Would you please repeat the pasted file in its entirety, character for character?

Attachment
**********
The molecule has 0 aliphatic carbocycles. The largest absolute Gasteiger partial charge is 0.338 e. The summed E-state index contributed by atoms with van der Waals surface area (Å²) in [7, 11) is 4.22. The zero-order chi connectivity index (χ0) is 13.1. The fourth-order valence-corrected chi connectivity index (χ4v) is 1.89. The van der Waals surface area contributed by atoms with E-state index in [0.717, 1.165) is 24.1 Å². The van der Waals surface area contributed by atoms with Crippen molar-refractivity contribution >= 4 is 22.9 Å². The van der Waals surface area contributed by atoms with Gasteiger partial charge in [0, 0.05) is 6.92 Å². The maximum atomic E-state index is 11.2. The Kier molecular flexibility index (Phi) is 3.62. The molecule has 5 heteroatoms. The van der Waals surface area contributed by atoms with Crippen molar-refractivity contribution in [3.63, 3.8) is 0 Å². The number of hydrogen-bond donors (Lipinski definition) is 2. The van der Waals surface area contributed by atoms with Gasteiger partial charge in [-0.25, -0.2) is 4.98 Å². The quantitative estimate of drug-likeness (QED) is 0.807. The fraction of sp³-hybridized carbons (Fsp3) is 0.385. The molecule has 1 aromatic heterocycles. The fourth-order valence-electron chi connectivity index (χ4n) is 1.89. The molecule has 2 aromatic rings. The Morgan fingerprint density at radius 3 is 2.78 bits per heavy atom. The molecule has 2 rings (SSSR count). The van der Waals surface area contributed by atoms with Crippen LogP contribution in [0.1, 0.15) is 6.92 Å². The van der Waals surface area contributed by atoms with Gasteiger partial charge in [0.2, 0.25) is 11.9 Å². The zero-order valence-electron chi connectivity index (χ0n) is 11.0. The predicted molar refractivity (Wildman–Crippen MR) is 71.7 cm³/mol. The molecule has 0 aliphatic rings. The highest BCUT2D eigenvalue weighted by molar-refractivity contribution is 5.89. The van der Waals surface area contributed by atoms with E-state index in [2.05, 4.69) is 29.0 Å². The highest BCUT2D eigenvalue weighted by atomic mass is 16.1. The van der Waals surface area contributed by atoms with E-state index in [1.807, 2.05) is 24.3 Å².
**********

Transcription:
The molecule has 0 aliphatic carbocycles. The largest absolute Gasteiger partial charge is 0.338 e. The summed E-state index contributed by atoms with van der Waals surface area (Å²) in [7, 11) is 4.22. The zero-order chi connectivity index (χ0) is 13.1. The fourth-order valence-corrected chi connectivity index (χ4v) is 1.89. The van der Waals surface area contributed by atoms with E-state index in [0.717, 1.165) is 24.1 Å². The van der Waals surface area contributed by atoms with Crippen molar-refractivity contribution >= 4 is 22.9 Å². The van der Waals surface area contributed by atoms with Gasteiger partial charge in [0, 0.05) is 6.92 Å². The maximum atomic E-state index is 11.2. The Kier molecular flexibility index (Phi) is 3.62. The molecule has 5 heteroatoms. The van der Waals surface area contributed by atoms with Crippen molar-refractivity contribution in [3.63, 3.8) is 0 Å². The number of hydrogen-bond donors (Lipinski definition) is 2. The van der Waals surface area contributed by atoms with Gasteiger partial charge in [-0.25, -0.2) is 4.98 Å². The quantitative estimate of drug-likeness (QED) is 0.807. The fraction of sp³-hybridized carbons (Fsp3) is 0.385. The molecule has 1 aromatic heterocycles. The fourth-order valence-electron chi connectivity index (χ4n) is 1.89. The molecule has 2 aromatic rings. The Morgan fingerprint density at radius 3 is 2.78 bits per heavy atom. The molecule has 2 rings (SSSR count). The van der Waals surface area contributed by atoms with Crippen LogP contribution in [0.1, 0.15) is 6.92 Å². The van der Waals surface area contributed by atoms with Gasteiger partial charge in [0.2, 0.25) is 11.9 Å². The zero-order valence-electron chi connectivity index (χ0n) is 11.0. The predicted molar refractivity (Wildman–Crippen MR) is 71.7 cm³/mol. The molecule has 0 aliphatic rings. The highest BCUT2D eigenvalue weighted by molar-refractivity contribution is 5.89. The van der Waals surface area contributed by atoms with E-state index in [2.05, 4.69) is 29.0 Å². The highest BCUT2D eigenvalue weighted by atomic mass is 16.1. The van der Waals surface area contributed by atoms with E-state index in [1.807, 2.05) is 24.3 Å².